An old-fashioned homage to France’s towering genius
Dir: Martin Bourboulon. France-Germany. 2021. 108mins
The Eiffel Tower rose in two years without power tools or computers or construction cranes. Martin Bourboulon’s ambitious, handsomely appointed and unapologetically old-fashioned Eiffel took 25 years to make it to the screen and that’s almost certainly a good thing since digital effects can now convincingly render the various stages of the so-called “staircase to infinity” with startling realism. Forced to re-schedule its French release several times due to the pandemic, this enjoyable slice of popular entertainment — starring Romain Duris and Emma Mackey and with a title which will ring bells with prospective film-goers — should attract audiences worldwide following its October 13 domestic debut.
Issues of class, wealth and power are woven into the tale but this is a bittersweet love story at heart
It’s enjoyable for us, as viewers, to know that the 300 metre tower (as it was then known) will indeed get built when Gustave Eiffel himself, skeptical creditors and his mostly loyal but sometimes unpaid workers have no such certainty. The late 1880s were a time of incredible invention and upheaval and Eiffel was intent on pursuing challenges he could call “modern”. Eiffel’s real-life track record of impressive exploits and setbacks is far too rich to cover in any one film. So Eiffel narrows its focus by pairing name-recognition with informed speculation about “why” he went from showing scant interest in contributing a structure to the 1889 World’s Fair (he was keen on designing a mass transit system, the Metropolitan) to being hell-bent on devising and constructing the tallest man-made thing to date.
Cherchez la femme.
As the film opens, Eiffel (Duris) has quite recently devised the armature for France’s gift to the USA — the Statue of Liberty. That the same visionary engineer was synonymous with two hard-to-miss pieces of visual shorthand for entire nations is cause enough to have his own film. The charge may be leveled that this peppy, well-acted venture is a French film trying too hard to be a Hollywood-style affair. Yet with technical gusto on tap, the French film industry needn’t apologise for delving into the life of a real French figure (Abel Gance’s Napoleon, anyone?).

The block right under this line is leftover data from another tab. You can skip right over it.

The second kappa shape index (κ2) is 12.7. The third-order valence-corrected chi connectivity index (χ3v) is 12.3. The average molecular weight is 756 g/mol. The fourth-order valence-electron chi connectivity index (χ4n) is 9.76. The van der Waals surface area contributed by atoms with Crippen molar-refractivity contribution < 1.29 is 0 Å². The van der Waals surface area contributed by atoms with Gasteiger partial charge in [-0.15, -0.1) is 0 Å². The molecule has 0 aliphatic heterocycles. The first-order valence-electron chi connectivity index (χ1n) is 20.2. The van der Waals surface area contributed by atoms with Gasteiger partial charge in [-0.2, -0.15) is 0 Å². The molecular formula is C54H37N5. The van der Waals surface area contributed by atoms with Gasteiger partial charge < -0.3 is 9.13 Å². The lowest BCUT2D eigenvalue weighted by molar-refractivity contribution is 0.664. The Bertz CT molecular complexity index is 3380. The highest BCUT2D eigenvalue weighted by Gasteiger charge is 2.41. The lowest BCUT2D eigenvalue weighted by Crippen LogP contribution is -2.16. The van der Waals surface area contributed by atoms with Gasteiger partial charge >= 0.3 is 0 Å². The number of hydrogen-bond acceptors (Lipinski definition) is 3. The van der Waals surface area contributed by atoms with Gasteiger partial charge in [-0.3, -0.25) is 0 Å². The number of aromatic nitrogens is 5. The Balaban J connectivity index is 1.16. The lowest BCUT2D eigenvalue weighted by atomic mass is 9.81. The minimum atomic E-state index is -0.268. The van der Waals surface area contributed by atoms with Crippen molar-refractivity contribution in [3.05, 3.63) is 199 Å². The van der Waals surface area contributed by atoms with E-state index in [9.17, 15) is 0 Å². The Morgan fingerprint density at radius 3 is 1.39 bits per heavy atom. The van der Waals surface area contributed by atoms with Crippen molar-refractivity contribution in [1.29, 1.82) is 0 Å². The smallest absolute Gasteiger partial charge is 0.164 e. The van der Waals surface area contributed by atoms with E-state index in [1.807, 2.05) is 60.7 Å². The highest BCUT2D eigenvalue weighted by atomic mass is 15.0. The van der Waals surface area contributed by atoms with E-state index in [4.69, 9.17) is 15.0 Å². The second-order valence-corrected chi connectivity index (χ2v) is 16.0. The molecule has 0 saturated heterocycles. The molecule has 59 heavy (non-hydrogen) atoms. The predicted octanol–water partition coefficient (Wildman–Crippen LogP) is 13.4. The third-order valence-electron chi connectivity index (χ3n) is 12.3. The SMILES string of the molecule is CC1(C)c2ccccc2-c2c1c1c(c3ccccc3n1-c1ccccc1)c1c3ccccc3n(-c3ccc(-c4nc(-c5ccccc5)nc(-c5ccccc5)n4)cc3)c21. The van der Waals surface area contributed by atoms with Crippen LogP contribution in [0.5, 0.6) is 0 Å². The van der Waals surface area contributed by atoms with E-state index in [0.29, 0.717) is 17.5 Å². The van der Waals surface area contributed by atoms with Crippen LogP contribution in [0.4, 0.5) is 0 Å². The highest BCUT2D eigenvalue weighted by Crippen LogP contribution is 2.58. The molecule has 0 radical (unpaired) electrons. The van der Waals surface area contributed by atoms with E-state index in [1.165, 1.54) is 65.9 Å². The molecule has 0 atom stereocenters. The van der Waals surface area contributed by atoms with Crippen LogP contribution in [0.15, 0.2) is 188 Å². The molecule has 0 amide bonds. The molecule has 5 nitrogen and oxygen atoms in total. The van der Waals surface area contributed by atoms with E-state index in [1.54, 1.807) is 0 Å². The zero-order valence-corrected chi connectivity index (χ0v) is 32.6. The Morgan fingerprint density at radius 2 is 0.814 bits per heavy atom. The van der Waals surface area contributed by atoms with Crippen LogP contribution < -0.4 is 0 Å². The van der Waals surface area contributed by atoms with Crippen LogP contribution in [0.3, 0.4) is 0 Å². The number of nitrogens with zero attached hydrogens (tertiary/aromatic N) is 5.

Eiffel, who came from a modest background, was a widower with children who not only had to conceive the tower, he had to inspire the workers who built it. His motivation, the film posits, was to impress a recently re-discovered long lost love. Twenty-five years after incidents that are doled out with the right mix of flashbacks and emotional secrecy, he crosses paths with one Adrienne Bourgès (Emma Mackey), now the wife of an influential newspaper columnist (Pierre Deladonchamps), whose support the marketing-conscious Eiffel needs in order to erect an unavoidably prominent iron structure upon the relatively sedate Paris landscape.
Romain Duris looks fetching in period garb (he played the title gentleman thief in 2004’s big screen Arsène Lupin) as does Mackey (Sex Education on Netflix), who is both convincing and fun to watch as a seemingly spoiled young beauty schooled in frivolity and seduction who turns out to have a deeper personality than appearances would suggest.
The scenes in which the feet of the tower seem destined to sink into bog and muck and the hold-your-breath suspense surrounding the ingenious sand-based system intended to properly align the entire structure are keenly depicted and thoroughly entertaining. (The Vatican is opposed to the tower whose height they believe to be humiliating for Notre Dame cathedral.) Issues of class, wealth and power are woven into the tale but this is a bittersweet love story at heart.
International Sales: Pathé International
Producer: Vanessa Van Zuylen
Screenplay: Caroline Bongrand, Thomas Bidegain, Martin Bourboulon, Natalie Carter, Martin Brossollet
Production Design: Stephane Taillasson
Editor: Valerie Deseine
Cinematography: Matias Boucard
Music: Alexandre Desplat
Main cast: Romain Duris, Emma Mackey, Pierre Deladonchamps, Alexandre Steiger, Armande Boulanger, Bruno Raffaelli